Whether you’re buying a first or second monitor for your desktop computer or buying a big screen to use with your laptop at home, a good monitor is a wise investment. There’s no single monitor that will work best for everyone, but our monitor guides cover all kinds of different sizes, uses, and prices, from basic 24-inch budget models to big 4K screens to high-refresh-rate gaming monitors. Here are the best ones we can find, and what kinds of things they’re good for.
Best picture quality: 4K monitor
Who this is often for: Anyone who has bought a replacement computer within the past three or four years and does tons of photo or video editing work. Great 4K monitors make text sharper and show more detail in images, and that they can offer you more usable desktop space so you’ll fit more stuff on your screen directly .
Why we like it: The Dell UltraSharp U2720Q is that the best 4K monitor for many people due to its color accuracy, thin bezels, adjustable stand, and excellent port selection, also as Dell’s three-year warranty and dead-pixel policy. additionally to the standard HDMI and DisplayPort connections and USB 3.0 hub, it’s a USB-C port which will receive a display and data signal and supply up to 90 W of power to your laptop over one cable, reducing the number of cables on your desk and providing enough power to charge a 15- or 16-inch MacBook Pro. On its sRGB color preset, its color accuracy is almost perfect out of the box.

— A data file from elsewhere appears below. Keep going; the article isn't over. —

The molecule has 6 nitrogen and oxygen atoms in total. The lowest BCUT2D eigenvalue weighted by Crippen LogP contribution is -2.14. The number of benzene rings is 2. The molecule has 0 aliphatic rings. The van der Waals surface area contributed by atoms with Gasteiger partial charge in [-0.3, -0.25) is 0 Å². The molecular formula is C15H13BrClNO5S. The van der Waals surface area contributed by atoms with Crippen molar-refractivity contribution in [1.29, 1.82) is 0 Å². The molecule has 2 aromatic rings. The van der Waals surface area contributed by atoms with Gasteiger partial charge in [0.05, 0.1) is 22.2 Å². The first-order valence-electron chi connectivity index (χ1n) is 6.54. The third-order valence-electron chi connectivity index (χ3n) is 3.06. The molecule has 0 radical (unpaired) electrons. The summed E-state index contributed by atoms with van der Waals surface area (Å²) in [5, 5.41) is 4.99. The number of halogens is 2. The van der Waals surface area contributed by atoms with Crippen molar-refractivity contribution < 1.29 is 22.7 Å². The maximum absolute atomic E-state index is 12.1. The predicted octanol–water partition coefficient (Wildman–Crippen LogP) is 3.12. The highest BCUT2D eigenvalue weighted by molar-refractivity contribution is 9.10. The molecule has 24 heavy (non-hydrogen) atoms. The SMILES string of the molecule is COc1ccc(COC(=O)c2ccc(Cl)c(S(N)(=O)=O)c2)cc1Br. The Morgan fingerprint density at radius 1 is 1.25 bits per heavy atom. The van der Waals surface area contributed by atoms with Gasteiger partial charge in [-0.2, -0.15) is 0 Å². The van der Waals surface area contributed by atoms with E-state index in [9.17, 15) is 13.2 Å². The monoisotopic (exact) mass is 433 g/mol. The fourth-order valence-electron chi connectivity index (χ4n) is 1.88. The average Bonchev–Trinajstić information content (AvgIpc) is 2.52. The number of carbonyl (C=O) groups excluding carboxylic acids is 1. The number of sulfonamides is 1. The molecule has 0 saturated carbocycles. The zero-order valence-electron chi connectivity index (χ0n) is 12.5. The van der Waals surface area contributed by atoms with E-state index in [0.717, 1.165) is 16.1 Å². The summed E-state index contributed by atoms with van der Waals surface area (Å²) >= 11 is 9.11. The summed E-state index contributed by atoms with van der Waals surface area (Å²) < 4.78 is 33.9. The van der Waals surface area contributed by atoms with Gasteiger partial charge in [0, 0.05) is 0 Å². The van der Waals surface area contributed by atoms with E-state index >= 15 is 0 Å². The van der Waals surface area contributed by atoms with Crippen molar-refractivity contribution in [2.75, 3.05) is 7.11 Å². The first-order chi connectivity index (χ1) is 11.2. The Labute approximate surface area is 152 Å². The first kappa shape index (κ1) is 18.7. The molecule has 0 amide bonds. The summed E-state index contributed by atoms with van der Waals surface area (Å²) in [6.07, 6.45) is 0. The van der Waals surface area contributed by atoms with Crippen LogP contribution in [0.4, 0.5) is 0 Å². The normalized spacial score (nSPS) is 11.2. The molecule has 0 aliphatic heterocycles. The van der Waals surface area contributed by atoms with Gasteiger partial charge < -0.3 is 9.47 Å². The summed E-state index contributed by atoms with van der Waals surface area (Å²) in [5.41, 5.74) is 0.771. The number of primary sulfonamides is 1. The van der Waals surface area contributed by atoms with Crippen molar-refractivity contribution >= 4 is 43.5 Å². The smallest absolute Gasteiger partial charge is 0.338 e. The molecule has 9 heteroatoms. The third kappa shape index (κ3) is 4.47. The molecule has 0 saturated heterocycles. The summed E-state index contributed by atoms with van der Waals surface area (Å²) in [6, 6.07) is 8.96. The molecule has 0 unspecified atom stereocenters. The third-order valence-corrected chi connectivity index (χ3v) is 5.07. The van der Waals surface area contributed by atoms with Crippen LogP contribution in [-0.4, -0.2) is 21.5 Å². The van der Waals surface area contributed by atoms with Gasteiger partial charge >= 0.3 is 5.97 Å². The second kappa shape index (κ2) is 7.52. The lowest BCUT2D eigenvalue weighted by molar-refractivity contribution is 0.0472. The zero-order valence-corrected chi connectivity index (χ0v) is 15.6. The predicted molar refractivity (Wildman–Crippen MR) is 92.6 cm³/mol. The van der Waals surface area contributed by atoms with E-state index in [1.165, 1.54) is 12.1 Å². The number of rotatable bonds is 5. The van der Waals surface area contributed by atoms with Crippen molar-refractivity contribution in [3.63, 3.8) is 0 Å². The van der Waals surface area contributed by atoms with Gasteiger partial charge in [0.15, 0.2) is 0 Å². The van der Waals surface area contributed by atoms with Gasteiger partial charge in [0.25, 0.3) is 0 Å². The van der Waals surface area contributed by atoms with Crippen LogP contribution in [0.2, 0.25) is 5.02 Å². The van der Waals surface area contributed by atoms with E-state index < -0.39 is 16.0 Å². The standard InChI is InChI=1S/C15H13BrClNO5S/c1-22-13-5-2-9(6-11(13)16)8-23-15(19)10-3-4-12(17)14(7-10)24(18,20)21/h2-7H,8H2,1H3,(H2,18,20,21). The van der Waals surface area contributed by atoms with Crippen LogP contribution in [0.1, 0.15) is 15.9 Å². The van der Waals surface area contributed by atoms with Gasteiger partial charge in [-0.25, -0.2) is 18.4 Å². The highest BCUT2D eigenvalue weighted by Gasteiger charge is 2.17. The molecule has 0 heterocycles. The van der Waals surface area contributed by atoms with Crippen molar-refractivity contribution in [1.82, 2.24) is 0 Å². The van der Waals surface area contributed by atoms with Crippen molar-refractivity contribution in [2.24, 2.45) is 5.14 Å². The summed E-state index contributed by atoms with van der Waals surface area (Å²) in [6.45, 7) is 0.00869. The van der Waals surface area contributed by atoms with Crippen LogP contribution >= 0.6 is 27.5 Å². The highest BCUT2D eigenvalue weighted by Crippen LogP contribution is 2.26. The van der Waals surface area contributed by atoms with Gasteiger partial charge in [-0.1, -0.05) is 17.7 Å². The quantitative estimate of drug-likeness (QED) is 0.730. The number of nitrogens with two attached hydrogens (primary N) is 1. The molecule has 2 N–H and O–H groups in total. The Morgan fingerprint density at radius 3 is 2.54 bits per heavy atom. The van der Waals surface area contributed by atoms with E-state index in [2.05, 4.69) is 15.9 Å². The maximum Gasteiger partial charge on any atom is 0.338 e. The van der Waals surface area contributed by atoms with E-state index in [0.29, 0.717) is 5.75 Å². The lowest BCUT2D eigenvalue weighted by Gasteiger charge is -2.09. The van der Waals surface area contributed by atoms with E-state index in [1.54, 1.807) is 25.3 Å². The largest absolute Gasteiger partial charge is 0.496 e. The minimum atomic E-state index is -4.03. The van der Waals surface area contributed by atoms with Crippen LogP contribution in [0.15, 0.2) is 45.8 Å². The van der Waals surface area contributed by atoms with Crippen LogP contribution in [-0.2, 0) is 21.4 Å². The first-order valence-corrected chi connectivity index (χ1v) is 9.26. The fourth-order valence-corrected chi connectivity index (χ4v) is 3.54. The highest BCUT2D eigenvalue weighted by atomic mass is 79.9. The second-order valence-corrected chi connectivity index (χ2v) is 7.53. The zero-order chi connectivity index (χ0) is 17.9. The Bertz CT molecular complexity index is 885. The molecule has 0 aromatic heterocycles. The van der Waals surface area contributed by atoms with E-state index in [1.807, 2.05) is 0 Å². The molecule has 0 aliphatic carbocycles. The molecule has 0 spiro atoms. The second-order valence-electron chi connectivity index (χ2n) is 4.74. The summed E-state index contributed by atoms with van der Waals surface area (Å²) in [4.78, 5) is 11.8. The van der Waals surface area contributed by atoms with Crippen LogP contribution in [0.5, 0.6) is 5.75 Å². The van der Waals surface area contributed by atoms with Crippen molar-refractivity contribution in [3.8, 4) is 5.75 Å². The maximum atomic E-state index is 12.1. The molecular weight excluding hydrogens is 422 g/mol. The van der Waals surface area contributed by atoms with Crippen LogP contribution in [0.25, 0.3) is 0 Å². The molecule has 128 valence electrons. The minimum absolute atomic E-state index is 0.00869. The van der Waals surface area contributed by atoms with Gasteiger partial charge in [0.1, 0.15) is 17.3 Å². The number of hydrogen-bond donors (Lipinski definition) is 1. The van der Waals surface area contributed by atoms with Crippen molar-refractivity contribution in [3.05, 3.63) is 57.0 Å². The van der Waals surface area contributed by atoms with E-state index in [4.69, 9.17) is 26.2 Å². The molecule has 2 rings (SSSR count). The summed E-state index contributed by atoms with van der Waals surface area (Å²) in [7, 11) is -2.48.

Flaws but not dealbreakers: The U2720Q may be a little costlier than competitors like the HP Z27 (our runner-up pick), LG 27BL85U-W, or Asus TUF Gaming VG289Q (our budget pick). But the HP and LG monitors can’t provide the maximum amount power to a connected laptop, and therefore the Asus VG289Q doesn’t have a USB-C port or USB hub in the least. The U2720Q’s features are worth paying a touch extra for.
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A big screen for less money: 27-inch monitor
Who this is for: Anyone with a computer (or graphics card) that is more than three years old and can’t push a 4K display, or anyone who relies on apps that don’t scale well. But now that our 4K monitor picks regularly cost around the same (or even less) than a 2560×1440 monitor of the same size, most people are better off with the higher-resolution option.